Written by Stephanie Bolt
The proposed regulations to restrict the use of microbeads in personal care products have come after a great deal of public pressure throughout Canada to see movement on this issue. They need to hear from river lovers, like you, who support this ban. Last year Ottawa Riverkeeper, Lake Ontario Waterkeeper and Environmental Defence, with representation by Ecojustice, recommended that microbeads be regulated by the federal government in order to protect Canadian waters. Canadian Waterkeepers united to write a submission to support classifying plastic microbeads as toxic and adding them to Schedule 1 of the Canadian Environmental Protection Act.
Canada’s action follows that of the United States, as that country passed into law in December 2015 a ban on the sale of microbeads in personal care products by July 1, 2018. Canada is now proposing to ban the manufacture and import of microbeads in personal care products starting on December 31, 2017 and the sale of microbeads on December 31, 2018.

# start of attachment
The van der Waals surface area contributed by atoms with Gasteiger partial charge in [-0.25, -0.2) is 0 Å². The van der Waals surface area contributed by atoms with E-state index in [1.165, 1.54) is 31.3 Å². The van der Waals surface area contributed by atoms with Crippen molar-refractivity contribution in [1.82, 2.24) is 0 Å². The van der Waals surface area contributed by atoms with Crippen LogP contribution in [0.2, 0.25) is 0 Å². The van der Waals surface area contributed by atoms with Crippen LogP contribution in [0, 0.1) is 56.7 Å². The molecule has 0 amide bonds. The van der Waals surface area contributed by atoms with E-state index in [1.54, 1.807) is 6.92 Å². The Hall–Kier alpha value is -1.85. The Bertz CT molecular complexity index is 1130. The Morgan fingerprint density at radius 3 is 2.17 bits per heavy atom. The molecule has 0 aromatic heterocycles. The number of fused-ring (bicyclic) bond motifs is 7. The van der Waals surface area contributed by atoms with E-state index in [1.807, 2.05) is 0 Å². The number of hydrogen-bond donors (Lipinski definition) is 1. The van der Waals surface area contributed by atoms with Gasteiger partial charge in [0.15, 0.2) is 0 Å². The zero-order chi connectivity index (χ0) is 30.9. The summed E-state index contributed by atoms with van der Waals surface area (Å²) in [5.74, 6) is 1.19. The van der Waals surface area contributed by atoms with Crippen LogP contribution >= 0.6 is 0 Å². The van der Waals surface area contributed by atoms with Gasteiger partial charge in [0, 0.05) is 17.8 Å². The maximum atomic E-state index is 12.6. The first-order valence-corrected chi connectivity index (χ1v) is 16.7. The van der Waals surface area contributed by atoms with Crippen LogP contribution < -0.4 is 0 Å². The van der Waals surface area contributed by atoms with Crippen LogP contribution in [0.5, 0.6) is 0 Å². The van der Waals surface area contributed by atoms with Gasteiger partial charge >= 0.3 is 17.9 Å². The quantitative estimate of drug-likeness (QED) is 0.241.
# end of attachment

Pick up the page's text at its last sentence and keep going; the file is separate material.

Ottawa Riverkeeper is very pleased to see our government taking this action, although we do need public support to help make these regulations as strong as possible. Please send your comments to Environment and Climate Change Canada by the March 10, 2016 deadline to show your support for an effective and timely federal ban on microbeads in personal care products.
You can use our easy letter template that will be automatically emailed to the Products Division Environment and Climate Change Canada. Alternately, please send your own comments with the subject, “Consultation on Proposed Regulations for Microbeads” via email to email@example.com or mail to:
Products Division Environment and Climate Change Canada
Place Vincent Massey, 9th Floor
351 St. Joseph Boulevard
Gatineau, QC K1A 0H3
Ottawa Riverkeeper took part in the stakeholder consultation on the proposed regulations held on February 22nd by Environment and Climate Change Canada. We will be submitting our own comments and will continue to follow the process as it evolves. We will keep you aware of important developments.
Thanks for helping us keep our waterways free of plastic pollution!
- Take Action to Ban Microbeads
- Conservation Groups Ask Government of Canada to Classify Microbeads “Toxic”
- Plastic Microbeads – What is all the fuss about?
- Ban the Bead and Make Microplastics History
Photo : Natural Society